1.4 17 Years of Interactions between NOAA and the WMO VLab Members in Regions III and IV to Ensure Satellite Usage through Training

Thursday, 11 January 2018: 11:15 AM
Ballroom B (ACC) (Austin, Texas)
Kathy-Ann Caesar, Caribbean Institute of Meteorology and Hydrology (CIMH), Bridgetown, Barbados; and B. H. Connell, M. Garbanzo, D. Souza, N. Rudorff, and M. Campos

Established by the World Meteorological Organization (WMO) and the Coordination Group for Meteorological Satellites (CGMS), the Virtual Laboratory for Training and Education in Satellite Meteorology (VLab) is a global network of specialized training centres and meteorological satellite operators working together to improve the utilisation of data and products from meteorological and environmental satellites. VLab has become important to many users around the world because it gives a strong and easy-to-use platform on which to build capacity for training in WMO regions. Many times the pace of the VLab activities reminds one of a turtle: slow and persistent, as well as firm in holding ground – hard to budge yet supportive. We face training challenges but by being a part of the VLab community and communicating with one another, we share and learn about the different methods our colleagues use to overcome the challenges. Only some aspects of the training issues may be relevant to us, but often there is enough similarity that we can look at the challenges and adapt the relevant parts that help us develop outstanding training.

VLab was established to promote education and training. Over the years, recurring themes have emerged:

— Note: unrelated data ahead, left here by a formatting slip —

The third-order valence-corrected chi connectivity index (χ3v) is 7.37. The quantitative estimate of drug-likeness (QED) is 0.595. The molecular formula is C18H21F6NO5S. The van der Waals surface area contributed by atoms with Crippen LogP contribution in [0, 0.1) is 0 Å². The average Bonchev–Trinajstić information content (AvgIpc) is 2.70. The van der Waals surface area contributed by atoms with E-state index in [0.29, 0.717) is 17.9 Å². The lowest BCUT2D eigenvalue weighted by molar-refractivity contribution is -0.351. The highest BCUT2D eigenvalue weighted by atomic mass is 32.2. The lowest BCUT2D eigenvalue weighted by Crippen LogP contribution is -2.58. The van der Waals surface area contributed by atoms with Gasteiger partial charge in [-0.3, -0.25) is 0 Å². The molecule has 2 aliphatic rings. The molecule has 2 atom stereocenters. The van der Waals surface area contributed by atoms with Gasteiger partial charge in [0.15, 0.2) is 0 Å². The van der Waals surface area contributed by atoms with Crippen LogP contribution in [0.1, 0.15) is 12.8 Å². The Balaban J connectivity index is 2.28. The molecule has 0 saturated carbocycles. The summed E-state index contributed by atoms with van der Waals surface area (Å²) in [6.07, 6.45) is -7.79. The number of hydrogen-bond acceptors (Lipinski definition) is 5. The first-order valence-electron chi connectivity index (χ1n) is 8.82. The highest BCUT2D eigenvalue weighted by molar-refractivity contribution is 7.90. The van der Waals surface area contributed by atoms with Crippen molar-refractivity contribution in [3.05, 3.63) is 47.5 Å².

• Users want inexpensive access to imagery and products, software to view them, and training to use them effectively.
  • Users like examples relevant to their specific regions and areas.
  • Trainers and users appreciate quality materials; review of materials is important.
  • Quality material comes about when researchers, trainers, and users interact, listen, collaborate, and offer support to each other and then continue to adapt their resources and efforts accordingly.
  • It is rewarding when a diverse group of people are able to work together to produce a significant training resource.
  • It is a pleasant surprise when you realize it has happened to you!

This presentation highlights successes over the past 17 years and the recent training activities within the past year for both current and new Geostationary and Polar orbiting satellites. It describes ongoing monthly virtual training activities as well as face to face events. It includes recent focus on data access through GEONETCast Americas, display of imagery through McIDAS-V and adaptations for learners of various skills. We highlight the many ways we have communicated across borders.

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